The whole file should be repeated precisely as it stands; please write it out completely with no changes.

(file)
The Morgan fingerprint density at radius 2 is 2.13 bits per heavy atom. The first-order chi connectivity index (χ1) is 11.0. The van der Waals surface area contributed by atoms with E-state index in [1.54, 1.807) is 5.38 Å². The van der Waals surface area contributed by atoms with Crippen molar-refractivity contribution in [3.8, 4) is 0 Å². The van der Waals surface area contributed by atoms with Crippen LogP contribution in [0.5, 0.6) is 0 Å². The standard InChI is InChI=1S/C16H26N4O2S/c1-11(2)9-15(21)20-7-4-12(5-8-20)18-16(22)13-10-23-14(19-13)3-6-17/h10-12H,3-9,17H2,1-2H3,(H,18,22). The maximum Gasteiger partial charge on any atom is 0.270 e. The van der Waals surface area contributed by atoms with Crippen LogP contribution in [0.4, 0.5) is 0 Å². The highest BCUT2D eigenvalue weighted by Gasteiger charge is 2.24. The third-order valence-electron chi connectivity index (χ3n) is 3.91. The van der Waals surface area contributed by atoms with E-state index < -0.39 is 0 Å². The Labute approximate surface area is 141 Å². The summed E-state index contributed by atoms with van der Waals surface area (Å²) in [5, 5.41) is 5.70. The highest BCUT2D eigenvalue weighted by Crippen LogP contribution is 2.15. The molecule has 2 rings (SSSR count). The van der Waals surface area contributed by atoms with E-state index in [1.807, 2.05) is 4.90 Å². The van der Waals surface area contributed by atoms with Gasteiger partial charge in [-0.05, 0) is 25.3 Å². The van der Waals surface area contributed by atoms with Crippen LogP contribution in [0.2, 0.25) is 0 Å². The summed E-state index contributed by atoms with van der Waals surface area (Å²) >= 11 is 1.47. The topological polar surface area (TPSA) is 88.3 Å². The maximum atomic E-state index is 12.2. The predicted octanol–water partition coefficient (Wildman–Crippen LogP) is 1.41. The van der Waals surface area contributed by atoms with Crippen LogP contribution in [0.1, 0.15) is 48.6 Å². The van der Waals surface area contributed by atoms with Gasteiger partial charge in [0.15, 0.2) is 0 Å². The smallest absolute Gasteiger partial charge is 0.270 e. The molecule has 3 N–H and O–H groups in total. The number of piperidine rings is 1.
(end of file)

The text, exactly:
The Morgan fingerprint density at radius 2 is 2.13 bits per heavy atom. The first-order chi connectivity index (χ1) is 11.0. The van der Waals surface area contributed by atoms with E-state index in [1.54, 1.807) is 5.38 Å². The van der Waals surface area contributed by atoms with Crippen molar-refractivity contribution in [3.8, 4) is 0 Å². The van der Waals surface area contributed by atoms with Crippen LogP contribution in [0.5, 0.6) is 0 Å². The standard InChI is InChI=1S/C16H26N4O2S/c1-11(2)9-15(21)20-7-4-12(5-8-20)18-16(22)13-10-23-14(19-13)3-6-17/h10-12H,3-9,17H2,1-2H3,(H,18,22). The maximum Gasteiger partial charge on any atom is 0.270 e. The van der Waals surface area contributed by atoms with Crippen LogP contribution in [0.4, 0.5) is 0 Å². The highest BCUT2D eigenvalue weighted by Gasteiger charge is 2.24. The third-order valence-electron chi connectivity index (χ3n) is 3.91. The van der Waals surface area contributed by atoms with E-state index < -0.39 is 0 Å². The Labute approximate surface area is 141 Å². The summed E-state index contributed by atoms with van der Waals surface area (Å²) in [5, 5.41) is 5.70. The highest BCUT2D eigenvalue weighted by Crippen LogP contribution is 2.15. The molecule has 2 rings (SSSR count). The van der Waals surface area contributed by atoms with E-state index in [1.807, 2.05) is 4.90 Å². The van der Waals surface area contributed by atoms with Gasteiger partial charge in [-0.05, 0) is 25.3 Å². The van der Waals surface area contributed by atoms with Crippen LogP contribution in [0.2, 0.25) is 0 Å². The summed E-state index contributed by atoms with van der Waals surface area (Å²) >= 11 is 1.47. The topological polar surface area (TPSA) is 88.3 Å². The maximum atomic E-state index is 12.2. The predicted octanol–water partition coefficient (Wildman–Crippen LogP) is 1.41. The van der Waals surface area contributed by atoms with Crippen LogP contribution in [0.1, 0.15) is 48.6 Å². The van der Waals surface area contributed by atoms with Gasteiger partial charge in [0.15, 0.2) is 0 Å². The smallest absolute Gasteiger partial charge is 0.270 e. The molecule has 3 N–H and O–H groups in total. The number of piperidine rings is 1.